Some Eastern Panhandle Home Builders Show exhibitors say it's best show in a decade

March 13, 2011|By RICHARD F. BELISLE |

MARTINSBURG, W.Va. — Everything from Tupperware to toilets, from gates to high-tech gutters that could hold back enough water to "float Noah's Ark" was available at the Eastern Panhandle Home Builders Show this past weekend.

The show, sponsored for the 16th year by the nonprofit Eastern Panhandle Home Builders Association, hosted 230 exhibitors, a sellout, at the Martinsburg Mall, said J.W. Wohlever, association president.

"We didn't sell out in the last two years because of the economy, but we did this year," Wohlever said. "We always hope our exhibitors get business at the show and after talking to some of them, they say this is the best show they've seen in 10 years."

There were fewer patrons this year, said Tim Pownell, vice president of Centra Bank, who was working a booth.

"The quality of the people here is better this year," Pownell said. "They're not just coming to fill a bag with gifts. Some of the builders and contractors say they are picking up some legitimate business."

Tripp Spaur, co-owner of J R Jefferson Rentals on Mildred Street in Ranson, W.Va., was at his booth explaining his line of rental party, tool and construction equipment. Spaur was standing next to a large "mini excavator with a hammer," which smashes big rocks. Behind him was a "pull-behind pig-roaster," handy for well-attended backyard pig roasts.

At $119 for the weekend, Spaur said "it's a lot cheaper to rent this and buy your own pig than pay to have someone do it for you. That can cost $700 to $1,000."

He rents cotton candy-making machines and popcorn poppers, tables, chairs and tents for home parties, plus tillers, home-gardening and landscaping tools.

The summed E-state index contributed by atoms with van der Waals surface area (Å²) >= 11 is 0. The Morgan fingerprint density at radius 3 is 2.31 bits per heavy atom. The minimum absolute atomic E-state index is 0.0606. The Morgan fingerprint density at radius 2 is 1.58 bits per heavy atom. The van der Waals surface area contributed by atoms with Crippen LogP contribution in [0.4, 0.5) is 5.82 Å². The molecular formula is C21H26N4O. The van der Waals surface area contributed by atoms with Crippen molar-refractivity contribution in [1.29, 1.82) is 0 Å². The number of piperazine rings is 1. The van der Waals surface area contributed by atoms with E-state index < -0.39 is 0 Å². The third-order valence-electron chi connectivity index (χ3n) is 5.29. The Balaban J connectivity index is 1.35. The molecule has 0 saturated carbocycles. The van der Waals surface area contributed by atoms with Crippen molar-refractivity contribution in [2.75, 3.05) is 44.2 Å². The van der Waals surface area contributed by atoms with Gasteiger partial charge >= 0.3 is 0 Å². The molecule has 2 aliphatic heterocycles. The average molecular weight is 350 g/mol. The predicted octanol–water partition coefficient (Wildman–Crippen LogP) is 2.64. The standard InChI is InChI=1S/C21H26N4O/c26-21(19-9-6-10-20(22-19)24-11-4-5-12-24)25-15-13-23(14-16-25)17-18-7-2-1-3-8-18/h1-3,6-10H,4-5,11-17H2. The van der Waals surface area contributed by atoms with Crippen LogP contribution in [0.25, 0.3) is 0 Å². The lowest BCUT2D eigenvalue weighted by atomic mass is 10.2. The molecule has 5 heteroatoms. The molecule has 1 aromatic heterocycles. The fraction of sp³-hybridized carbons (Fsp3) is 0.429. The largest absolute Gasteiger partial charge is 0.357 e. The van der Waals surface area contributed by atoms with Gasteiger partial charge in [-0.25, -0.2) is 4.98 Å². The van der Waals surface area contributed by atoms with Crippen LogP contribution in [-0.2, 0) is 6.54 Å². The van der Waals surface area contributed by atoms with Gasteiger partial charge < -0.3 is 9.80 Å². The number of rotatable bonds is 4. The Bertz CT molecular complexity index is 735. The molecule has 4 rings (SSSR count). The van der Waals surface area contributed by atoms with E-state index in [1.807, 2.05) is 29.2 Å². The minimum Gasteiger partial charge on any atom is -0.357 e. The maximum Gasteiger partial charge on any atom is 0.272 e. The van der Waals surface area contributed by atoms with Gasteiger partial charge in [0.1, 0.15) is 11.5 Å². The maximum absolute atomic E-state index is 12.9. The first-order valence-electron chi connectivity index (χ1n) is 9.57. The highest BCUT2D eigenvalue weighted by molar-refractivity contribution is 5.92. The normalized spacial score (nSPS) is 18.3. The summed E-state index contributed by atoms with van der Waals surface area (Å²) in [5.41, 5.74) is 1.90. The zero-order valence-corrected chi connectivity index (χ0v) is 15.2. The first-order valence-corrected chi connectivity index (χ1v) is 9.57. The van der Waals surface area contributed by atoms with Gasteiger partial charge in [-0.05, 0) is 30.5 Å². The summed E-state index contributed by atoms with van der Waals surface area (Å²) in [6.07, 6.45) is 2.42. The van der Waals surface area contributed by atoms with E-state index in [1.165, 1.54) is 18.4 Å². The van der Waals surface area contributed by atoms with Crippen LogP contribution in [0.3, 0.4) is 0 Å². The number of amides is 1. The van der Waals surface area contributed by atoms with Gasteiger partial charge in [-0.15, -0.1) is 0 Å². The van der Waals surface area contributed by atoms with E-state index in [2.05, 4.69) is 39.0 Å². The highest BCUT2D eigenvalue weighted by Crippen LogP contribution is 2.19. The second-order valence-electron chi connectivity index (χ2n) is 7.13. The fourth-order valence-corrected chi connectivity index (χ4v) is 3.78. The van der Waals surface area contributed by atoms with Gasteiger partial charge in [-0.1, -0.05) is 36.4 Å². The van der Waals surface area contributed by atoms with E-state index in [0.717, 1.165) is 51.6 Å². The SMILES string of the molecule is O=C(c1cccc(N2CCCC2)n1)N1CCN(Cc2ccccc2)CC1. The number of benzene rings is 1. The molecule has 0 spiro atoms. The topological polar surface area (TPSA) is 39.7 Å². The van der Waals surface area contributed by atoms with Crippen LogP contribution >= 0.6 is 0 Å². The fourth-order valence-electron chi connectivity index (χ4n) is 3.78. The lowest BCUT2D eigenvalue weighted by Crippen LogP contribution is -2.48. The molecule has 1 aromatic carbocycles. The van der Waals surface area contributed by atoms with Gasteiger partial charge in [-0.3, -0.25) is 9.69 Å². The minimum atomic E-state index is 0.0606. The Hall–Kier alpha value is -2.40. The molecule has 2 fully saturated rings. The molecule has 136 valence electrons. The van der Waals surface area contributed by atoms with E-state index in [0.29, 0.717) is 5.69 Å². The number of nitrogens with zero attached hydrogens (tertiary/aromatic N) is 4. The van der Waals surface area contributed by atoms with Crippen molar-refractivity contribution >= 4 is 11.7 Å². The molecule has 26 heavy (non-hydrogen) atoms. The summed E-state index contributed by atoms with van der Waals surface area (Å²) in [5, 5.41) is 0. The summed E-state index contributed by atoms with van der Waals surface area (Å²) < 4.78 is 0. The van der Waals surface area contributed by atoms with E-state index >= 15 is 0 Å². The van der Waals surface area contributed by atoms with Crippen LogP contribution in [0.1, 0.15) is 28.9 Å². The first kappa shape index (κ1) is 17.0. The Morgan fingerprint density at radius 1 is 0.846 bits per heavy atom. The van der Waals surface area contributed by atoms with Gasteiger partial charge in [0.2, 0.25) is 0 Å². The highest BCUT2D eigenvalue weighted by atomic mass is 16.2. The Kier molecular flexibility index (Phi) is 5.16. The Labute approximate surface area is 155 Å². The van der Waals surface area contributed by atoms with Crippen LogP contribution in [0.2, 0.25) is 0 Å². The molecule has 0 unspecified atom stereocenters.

Mike Witty of Ferguson Enterprises of Wincheser, Va., was handing out raffle tickets to win a $340 Mirabelle Bradenton state-of-the art toilet that "provides a dynamic flush with a small volume of water."

Down another aisle snaking through the mall, Mickie Beatty was at her station, one of the busiest of the day. Her Tupperware line was drawing in women.

Beatty also offered raffle prizes, one for a free piece of Tupperwaare, the other for a free Tupperware party.

"I have one of almost everything," said Lana Cottrell of Martinsburg, who used to sell the popular plastic containers and kitchenware. "I don't need anything today, but I want to pick up a few pieces for my mother."

Cottrell's favorite piece is that "lunchmeat thing. It keeps lunchmeat really fresh."

Beatty looked up the item in her catalog and said its official name is "fridge stackable."

Over at L.R. Wilson's Seamless Gutters of McConnellsburg, Pa., Kris Sheffield was telling how he and his partner, Mark Lutz, made gutters from one piece, no matter how long the gutter has to be.

"We make them on-site," he said showing their truck, its rolls of materials inside and the machine that makes the gutters.

But it was their Gutter Topper that caught the eye. The device, which sits atop a gutter, forces enough water off the roof into the gutter with nary an overflow, even "at 22 inches of rainfall per hour ... enough to float Noah's Ark in just one day," their brochure said.

Lee Morrison of Gerald Taylor Co., of Williamsport, was showing his line of real, not man-made, stone for fireplaces, landscaping and general construction. Lined up on his counter were river stone, flagstone and granite.

The number and range of products and services spread through the mall was too vast to name. An interior designer had a booth, as did banks, and real estate and mortgage companies. Home builders and remodelers were in abundance.

Products for the professional and the home handyman, landscaper and gardener were displayed, including windows, garage door openers, hot tubs and Berkeley Springs Natural Spring Water.

Bo Bratley's booth was promoting the West Virginia Rumble in the Valley, which he boasted could draw 10,000 bikers to Berkeley County in June.

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